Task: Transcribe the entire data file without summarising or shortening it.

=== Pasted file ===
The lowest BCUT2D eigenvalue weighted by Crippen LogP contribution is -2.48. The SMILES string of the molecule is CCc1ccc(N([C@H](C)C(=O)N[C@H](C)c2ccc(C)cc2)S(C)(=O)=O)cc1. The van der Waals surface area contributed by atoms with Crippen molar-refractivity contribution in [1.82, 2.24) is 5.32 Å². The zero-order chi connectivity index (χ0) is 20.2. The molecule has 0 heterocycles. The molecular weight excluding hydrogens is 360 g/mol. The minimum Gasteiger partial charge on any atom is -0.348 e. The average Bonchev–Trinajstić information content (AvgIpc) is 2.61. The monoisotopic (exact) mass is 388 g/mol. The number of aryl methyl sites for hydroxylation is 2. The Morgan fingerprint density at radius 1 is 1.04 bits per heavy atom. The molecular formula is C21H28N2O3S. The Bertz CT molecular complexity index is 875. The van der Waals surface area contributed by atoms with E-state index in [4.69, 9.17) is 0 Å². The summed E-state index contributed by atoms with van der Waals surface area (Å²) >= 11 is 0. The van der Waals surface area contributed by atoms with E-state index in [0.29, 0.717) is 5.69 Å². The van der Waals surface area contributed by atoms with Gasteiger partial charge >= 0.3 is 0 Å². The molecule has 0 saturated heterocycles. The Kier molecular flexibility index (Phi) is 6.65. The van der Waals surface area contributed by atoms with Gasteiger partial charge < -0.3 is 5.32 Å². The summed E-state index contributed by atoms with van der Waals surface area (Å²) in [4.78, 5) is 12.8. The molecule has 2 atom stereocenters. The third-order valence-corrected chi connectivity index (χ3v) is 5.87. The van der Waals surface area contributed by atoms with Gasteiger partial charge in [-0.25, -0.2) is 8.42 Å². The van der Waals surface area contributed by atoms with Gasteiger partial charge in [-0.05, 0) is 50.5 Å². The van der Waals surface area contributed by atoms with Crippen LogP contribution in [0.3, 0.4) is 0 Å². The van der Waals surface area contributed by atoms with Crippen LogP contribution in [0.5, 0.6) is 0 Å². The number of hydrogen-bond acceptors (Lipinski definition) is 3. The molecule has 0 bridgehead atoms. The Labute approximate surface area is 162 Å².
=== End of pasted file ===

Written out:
The lowest BCUT2D eigenvalue weighted by Crippen LogP contribution is -2.48. The SMILES string of the molecule is CCc1ccc(N([C@H](C)C(=O)N[C@H](C)c2ccc(C)cc2)S(C)(=O)=O)cc1. The van der Waals surface area contributed by atoms with Crippen molar-refractivity contribution in [1.82, 2.24) is 5.32 Å². The zero-order chi connectivity index (χ0) is 20.2. The molecule has 0 heterocycles. The molecular weight excluding hydrogens is 360 g/mol. The minimum Gasteiger partial charge on any atom is -0.348 e. The average Bonchev–Trinajstić information content (AvgIpc) is 2.61. The monoisotopic (exact) mass is 388 g/mol. The number of aryl methyl sites for hydroxylation is 2. The Morgan fingerprint density at radius 1 is 1.04 bits per heavy atom. The molecular formula is C21H28N2O3S. The Bertz CT molecular complexity index is 875. The van der Waals surface area contributed by atoms with E-state index in [4.69, 9.17) is 0 Å². The summed E-state index contributed by atoms with van der Waals surface area (Å²) >= 11 is 0. The van der Waals surface area contributed by atoms with E-state index in [0.29, 0.717) is 5.69 Å². The van der Waals surface area contributed by atoms with Gasteiger partial charge >= 0.3 is 0 Å². The molecule has 0 saturated heterocycles. The Kier molecular flexibility index (Phi) is 6.65. The van der Waals surface area contributed by atoms with Gasteiger partial charge < -0.3 is 5.32 Å². The summed E-state index contributed by atoms with van der Waals surface area (Å²) in [4.78, 5) is 12.8. The molecule has 2 atom stereocenters. The third-order valence-corrected chi connectivity index (χ3v) is 5.87. The van der Waals surface area contributed by atoms with Gasteiger partial charge in [-0.25, -0.2) is 8.42 Å². The van der Waals surface area contributed by atoms with Gasteiger partial charge in [-0.05, 0) is 50.5 Å². The van der Waals surface area contributed by atoms with Crippen LogP contribution in [0.3, 0.4) is 0 Å². The van der Waals surface area contributed by atoms with Crippen LogP contribution in [0.5, 0.6) is 0 Å². The number of hydrogen-bond acceptors (Lipinski definition) is 3. The molecule has 0 bridgehead atoms. The Labute approximate surface area is 162 Å².